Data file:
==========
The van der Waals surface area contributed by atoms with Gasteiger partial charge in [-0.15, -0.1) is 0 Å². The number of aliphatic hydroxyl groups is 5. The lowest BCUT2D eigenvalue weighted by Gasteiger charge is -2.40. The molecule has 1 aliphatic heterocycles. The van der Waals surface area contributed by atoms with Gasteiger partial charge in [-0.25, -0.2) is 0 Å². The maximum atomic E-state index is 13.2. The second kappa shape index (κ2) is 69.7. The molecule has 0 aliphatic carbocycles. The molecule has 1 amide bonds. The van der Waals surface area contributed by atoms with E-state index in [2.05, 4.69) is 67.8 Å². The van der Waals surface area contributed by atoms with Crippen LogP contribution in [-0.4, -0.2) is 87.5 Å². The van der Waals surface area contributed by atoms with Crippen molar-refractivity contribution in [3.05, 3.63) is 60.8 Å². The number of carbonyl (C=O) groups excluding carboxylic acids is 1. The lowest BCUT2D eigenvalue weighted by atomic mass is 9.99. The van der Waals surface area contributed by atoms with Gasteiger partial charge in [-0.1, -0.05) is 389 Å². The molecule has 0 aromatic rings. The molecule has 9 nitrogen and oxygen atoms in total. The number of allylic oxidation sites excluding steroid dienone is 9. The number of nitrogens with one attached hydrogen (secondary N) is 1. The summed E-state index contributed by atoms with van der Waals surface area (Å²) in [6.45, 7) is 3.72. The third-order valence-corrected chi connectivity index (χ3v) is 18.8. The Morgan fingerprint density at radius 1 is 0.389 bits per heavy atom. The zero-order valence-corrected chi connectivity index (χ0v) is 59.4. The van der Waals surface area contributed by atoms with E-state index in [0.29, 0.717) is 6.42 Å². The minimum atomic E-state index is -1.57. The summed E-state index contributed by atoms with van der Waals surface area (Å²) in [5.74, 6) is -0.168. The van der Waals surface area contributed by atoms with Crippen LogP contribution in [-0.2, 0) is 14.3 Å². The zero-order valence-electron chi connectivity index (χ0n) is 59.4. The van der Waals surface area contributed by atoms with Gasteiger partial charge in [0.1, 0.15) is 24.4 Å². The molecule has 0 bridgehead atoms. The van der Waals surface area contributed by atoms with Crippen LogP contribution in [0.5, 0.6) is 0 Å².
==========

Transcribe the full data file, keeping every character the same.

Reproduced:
The van der Waals surface area contributed by atoms with Gasteiger partial charge in [-0.15, -0.1) is 0 Å². The number of aliphatic hydroxyl groups is 5. The lowest BCUT2D eigenvalue weighted by Gasteiger charge is -2.40. The molecule has 1 aliphatic heterocycles. The van der Waals surface area contributed by atoms with Gasteiger partial charge in [-0.25, -0.2) is 0 Å². The maximum atomic E-state index is 13.2. The second kappa shape index (κ2) is 69.7. The molecule has 0 aliphatic carbocycles. The molecule has 1 amide bonds. The van der Waals surface area contributed by atoms with E-state index in [2.05, 4.69) is 67.8 Å². The van der Waals surface area contributed by atoms with Crippen LogP contribution in [-0.4, -0.2) is 87.5 Å². The van der Waals surface area contributed by atoms with Crippen molar-refractivity contribution in [3.05, 3.63) is 60.8 Å². The number of carbonyl (C=O) groups excluding carboxylic acids is 1. The lowest BCUT2D eigenvalue weighted by atomic mass is 9.99. The van der Waals surface area contributed by atoms with Gasteiger partial charge in [-0.1, -0.05) is 389 Å². The molecule has 0 aromatic rings. The molecule has 9 nitrogen and oxygen atoms in total. The number of allylic oxidation sites excluding steroid dienone is 9. The number of nitrogens with one attached hydrogen (secondary N) is 1. The summed E-state index contributed by atoms with van der Waals surface area (Å²) in [6.45, 7) is 3.72. The third-order valence-corrected chi connectivity index (χ3v) is 18.8. The Morgan fingerprint density at radius 1 is 0.389 bits per heavy atom. The zero-order valence-corrected chi connectivity index (χ0v) is 59.4. The van der Waals surface area contributed by atoms with E-state index in [0.29, 0.717) is 6.42 Å². The minimum atomic E-state index is -1.57. The summed E-state index contributed by atoms with van der Waals surface area (Å²) in [5.74, 6) is -0.168. The van der Waals surface area contributed by atoms with Crippen LogP contribution in [-0.2, 0) is 14.3 Å². The zero-order valence-electron chi connectivity index (χ0n) is 59.4. The van der Waals surface area contributed by atoms with Gasteiger partial charge in [0.1, 0.15) is 24.4 Å². The molecule has 0 bridgehead atoms. The van der Waals surface area contributed by atoms with Crippen LogP contribution in [0.5, 0.6) is 0 Å².